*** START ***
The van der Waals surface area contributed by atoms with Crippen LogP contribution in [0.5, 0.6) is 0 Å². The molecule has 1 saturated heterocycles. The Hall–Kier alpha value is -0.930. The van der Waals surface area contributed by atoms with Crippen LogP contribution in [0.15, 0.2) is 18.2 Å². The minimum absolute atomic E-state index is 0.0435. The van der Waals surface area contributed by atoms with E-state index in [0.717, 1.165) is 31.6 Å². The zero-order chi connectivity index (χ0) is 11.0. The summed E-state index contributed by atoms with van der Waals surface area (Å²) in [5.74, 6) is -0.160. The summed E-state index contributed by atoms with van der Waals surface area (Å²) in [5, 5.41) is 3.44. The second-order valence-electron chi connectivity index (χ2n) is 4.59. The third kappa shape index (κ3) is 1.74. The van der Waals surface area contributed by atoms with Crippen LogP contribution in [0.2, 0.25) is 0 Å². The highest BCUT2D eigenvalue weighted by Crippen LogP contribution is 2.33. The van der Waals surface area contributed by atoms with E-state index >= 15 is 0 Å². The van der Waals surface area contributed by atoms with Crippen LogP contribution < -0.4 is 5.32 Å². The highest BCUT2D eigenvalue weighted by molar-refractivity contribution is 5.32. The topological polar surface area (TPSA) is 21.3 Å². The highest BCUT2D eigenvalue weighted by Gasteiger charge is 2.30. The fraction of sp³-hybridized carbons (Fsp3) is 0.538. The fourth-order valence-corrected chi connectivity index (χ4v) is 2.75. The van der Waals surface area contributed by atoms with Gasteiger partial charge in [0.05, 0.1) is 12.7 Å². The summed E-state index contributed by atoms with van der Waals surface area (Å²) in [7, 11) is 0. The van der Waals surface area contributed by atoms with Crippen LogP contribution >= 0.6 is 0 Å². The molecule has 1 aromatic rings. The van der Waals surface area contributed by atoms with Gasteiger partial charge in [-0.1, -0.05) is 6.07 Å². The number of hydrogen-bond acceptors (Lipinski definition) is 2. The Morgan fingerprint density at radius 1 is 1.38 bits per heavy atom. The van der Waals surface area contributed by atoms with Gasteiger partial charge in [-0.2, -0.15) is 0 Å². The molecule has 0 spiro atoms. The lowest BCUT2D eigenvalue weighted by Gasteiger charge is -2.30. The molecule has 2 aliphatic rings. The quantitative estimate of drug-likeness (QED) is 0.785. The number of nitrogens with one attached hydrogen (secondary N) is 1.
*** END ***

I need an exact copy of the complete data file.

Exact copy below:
The van der Waals surface area contributed by atoms with Crippen LogP contribution in [0.5, 0.6) is 0 Å². The molecule has 1 saturated heterocycles. The Hall–Kier alpha value is -0.930. The van der Waals surface area contributed by atoms with Crippen LogP contribution in [0.15, 0.2) is 18.2 Å². The minimum absolute atomic E-state index is 0.0435. The van der Waals surface area contributed by atoms with E-state index in [0.717, 1.165) is 31.6 Å². The zero-order chi connectivity index (χ0) is 11.0. The summed E-state index contributed by atoms with van der Waals surface area (Å²) in [5.74, 6) is -0.160. The summed E-state index contributed by atoms with van der Waals surface area (Å²) in [5, 5.41) is 3.44. The second-order valence-electron chi connectivity index (χ2n) is 4.59. The third kappa shape index (κ3) is 1.74. The van der Waals surface area contributed by atoms with Crippen LogP contribution in [0.2, 0.25) is 0 Å². The highest BCUT2D eigenvalue weighted by Crippen LogP contribution is 2.33. The van der Waals surface area contributed by atoms with E-state index >= 15 is 0 Å². The van der Waals surface area contributed by atoms with Crippen LogP contribution < -0.4 is 5.32 Å². The highest BCUT2D eigenvalue weighted by molar-refractivity contribution is 5.32. The topological polar surface area (TPSA) is 21.3 Å². The highest BCUT2D eigenvalue weighted by Gasteiger charge is 2.30. The fraction of sp³-hybridized carbons (Fsp3) is 0.538. The fourth-order valence-corrected chi connectivity index (χ4v) is 2.75. The van der Waals surface area contributed by atoms with Gasteiger partial charge in [0.05, 0.1) is 12.7 Å². The summed E-state index contributed by atoms with van der Waals surface area (Å²) in [7, 11) is 0. The van der Waals surface area contributed by atoms with Crippen LogP contribution >= 0.6 is 0 Å². The molecule has 1 aromatic rings. The van der Waals surface area contributed by atoms with Gasteiger partial charge in [-0.1, -0.05) is 6.07 Å². The number of hydrogen-bond acceptors (Lipinski definition) is 2. The Morgan fingerprint density at radius 1 is 1.38 bits per heavy atom. The van der Waals surface area contributed by atoms with Gasteiger partial charge in [-0.2, -0.15) is 0 Å². The molecule has 0 spiro atoms. The lowest BCUT2D eigenvalue weighted by Gasteiger charge is -2.30. The molecule has 2 aliphatic rings. The quantitative estimate of drug-likeness (QED) is 0.785. The number of nitrogens with one attached hydrogen (secondary N) is 1.